Critics assert that in doing so, the IRS violated the Constitution by exercising a power reserved for Congress.


Cannon and Jonathan Adler, a professor of law and director of the Center for Business Law and Regulation at Case Western Reserve University, co-authored an opinion article in The Wall Street Journal in November 2011 that laid out their legal argument about subsidies on the health exchanges and the strategic value for ACA opponents of opting to go with the federal exchange.

“In other words, states that refuse to create an exchange can block much of Obamacare’s spending and practically force Congress to reopen the law for revisions,” Cannon and Adler wrote.


While LePage and Republicans were still waffling over how to handle the health exchange issue, Cannon found an ally in the Maine Heritage Policy Center, a conservative think tank with close ties to the LePage administration.

After several hearings and revisions to the exchange bills pending before the Legislature, Joel Allumbaugh, a health policy adviser for the center, emailed Teel, LePage’s health adviser, on March 2, 2012, with an offer. He’d been in touch with Cannon and shared some of his research, along with his testimony before lawmakers in Illinois. Allumbaugh said Cannon was coming to Maine on March 20 and wanted to meet with LePage.

Teel then sent a memo updating LePage’s senior staff on the exchange bills. She relayed Cannon’s argument that the subsidies through the federal exchange are not legal. LePage’s advisers eventually agreed to meet with Cannon on March 20.


On March 14, Republicans on the Legislature’s Insurance and Financial Affairs Committee moved to block the state exchange. It appeared to surprise the LePage administration, which was still looking for a way to initiate and expedite the state exchange if necessary.

Teel sent a memo to LePage’s senior staff about the Republicans’ decision.

“It is clearly a bold move (and may perhaps work out in Republicans favor),” Teel wrote on March 14. “I communicated a strong desire to continue with the earlier agreement giving the governor the trigger, thus protecting Maine regardless of the Supreme Court ruling on the ACA or fall elections. However, they are now united in their decision to halt creation of an exchange in Maine.”

Cannon met with LePage and his advisers six days later and outlined a number of reasons why LePage should halt the state exchange. He told the Telegram that the legality of the subsidies through a federal exchange was among his arguments.

Cannon believed that blocking the subsidies through the rejection of state exchanges would create the political climate to force Congress to reopen the law in 2013. He also noted that blocking the exchanges would protect Maine businesses from the employer mandate that required certain businesses to provide their employees health insurance. It would also prevent roughly 37,000 uninsured Mainers from having to buy insurance, he said.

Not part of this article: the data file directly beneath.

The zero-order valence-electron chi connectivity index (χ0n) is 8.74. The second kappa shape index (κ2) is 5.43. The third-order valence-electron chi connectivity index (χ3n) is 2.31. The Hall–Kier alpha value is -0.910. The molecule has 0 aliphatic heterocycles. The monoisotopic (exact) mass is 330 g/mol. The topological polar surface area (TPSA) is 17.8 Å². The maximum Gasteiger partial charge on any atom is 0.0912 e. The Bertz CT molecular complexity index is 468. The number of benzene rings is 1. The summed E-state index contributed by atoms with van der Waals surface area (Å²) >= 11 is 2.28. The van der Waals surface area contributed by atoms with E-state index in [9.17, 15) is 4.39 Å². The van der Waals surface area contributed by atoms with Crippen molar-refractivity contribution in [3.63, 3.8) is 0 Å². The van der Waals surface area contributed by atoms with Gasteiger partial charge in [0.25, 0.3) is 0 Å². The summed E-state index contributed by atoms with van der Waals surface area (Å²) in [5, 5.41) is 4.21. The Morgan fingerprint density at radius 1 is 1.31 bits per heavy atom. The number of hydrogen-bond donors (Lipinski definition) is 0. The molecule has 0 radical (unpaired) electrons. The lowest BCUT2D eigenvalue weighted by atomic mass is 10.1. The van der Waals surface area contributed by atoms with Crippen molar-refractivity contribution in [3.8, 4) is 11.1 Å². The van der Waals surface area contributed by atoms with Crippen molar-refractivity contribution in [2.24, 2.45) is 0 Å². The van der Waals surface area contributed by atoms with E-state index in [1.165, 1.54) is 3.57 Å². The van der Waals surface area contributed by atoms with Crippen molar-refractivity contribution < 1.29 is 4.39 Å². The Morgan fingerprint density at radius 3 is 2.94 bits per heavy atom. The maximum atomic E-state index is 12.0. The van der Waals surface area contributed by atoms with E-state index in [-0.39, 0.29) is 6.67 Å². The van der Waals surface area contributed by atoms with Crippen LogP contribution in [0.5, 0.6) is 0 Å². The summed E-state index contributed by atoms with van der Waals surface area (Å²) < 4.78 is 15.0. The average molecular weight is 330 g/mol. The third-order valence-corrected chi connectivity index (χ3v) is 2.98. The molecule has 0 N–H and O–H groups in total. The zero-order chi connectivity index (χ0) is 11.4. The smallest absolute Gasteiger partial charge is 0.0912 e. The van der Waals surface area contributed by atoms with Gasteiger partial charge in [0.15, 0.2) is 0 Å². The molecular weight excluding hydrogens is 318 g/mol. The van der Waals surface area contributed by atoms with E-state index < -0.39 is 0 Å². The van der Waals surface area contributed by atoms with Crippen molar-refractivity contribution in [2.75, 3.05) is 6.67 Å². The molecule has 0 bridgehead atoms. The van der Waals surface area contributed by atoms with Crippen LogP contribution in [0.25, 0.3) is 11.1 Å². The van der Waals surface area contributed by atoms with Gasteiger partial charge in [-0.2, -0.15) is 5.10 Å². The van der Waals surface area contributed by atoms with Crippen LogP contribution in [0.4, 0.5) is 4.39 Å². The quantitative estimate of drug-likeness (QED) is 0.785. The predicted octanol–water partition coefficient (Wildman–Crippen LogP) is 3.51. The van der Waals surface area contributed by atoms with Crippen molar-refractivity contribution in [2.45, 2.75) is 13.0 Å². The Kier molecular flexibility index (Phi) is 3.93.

Cannon said LePage was largely receptive to the presentation.


In June 2012, the U.S. Supreme Court rejected the first major legal challenge to Obamacare, ruling that Congress was properly exercising its power to tax when it mandated in the ACA that individuals have health insurance. In November, Obama secured a second term.

During a Nov. 15, 2012, interview with Bloomberg, LePage maintained that he wouldn’t “lift a finger” to implement the ACA in Maine.


The U.S. Supreme Court will take up the legality of the subsidies in a few months. In the case, King v. Burwell, plaintiffs have argued that the federal government cannot provide subsidies, known as Premium Tax Credits, if insurance plans are purchased through the federal exchange. If the court agrees, 5 million Americans who have received premium assistance will lose it after 2015, according to the U.S. Department of Health and Human Services. That includes 90 percent of the 44,000 Mainers who bought plans during the last enrollment period, together with any others eligible for subsidies who are buying plans now for coverage in 2015.

Health experts siding with the Obama administration in the case say that premiums for some people could double without subsidies, and the ACA requirement that everyone have health insurance could be eliminated.

If that happens, said Andrea Irwin, legal counsel for Maine Consumers for Affordable Health Care, healthy people who don’t have to buy insurance may not do so, particularly if it becomes unaffordable.


“We are working as hard as ever to enroll more people,” Irwin said. “We anticipate even more Maine people getting subsidies and getting this coverage and using it, and relying on it, to help pay for their medical bills and take care of their families. If the Supreme Court rules against that in Maine, it will be devastating for people.”

The group’s executive director, Emily Brostek, said she hopes the court case won’t discourage enrollment and noted that subsidies will be available in 2015 regardless of the court decision.

“People shouldn’t be making decisions for the 2015 coverage year based on this case,” she said.

Observers believe a court decision striking down federal exchange subsidies will mean that sicker people will dominate the risk pool, driving up premiums for everyone and creating what some describe as a death spiral for Obamacare.

Cannon takes the position that eliminating the subsidies would reveal the true cost of the law.

“That is what makes Congress reopen the law,” he told the Telegram. “If enough people in enough states had to face the full cost of Obamacare exchange coverage, there would be blood in the streets, a huge backlash.”

In a separate interview with, he said, “Any dislocation, any disruption, any harm that is caused by those people losing those subsidies, the responsibility for that falls at the feet of the president himself.”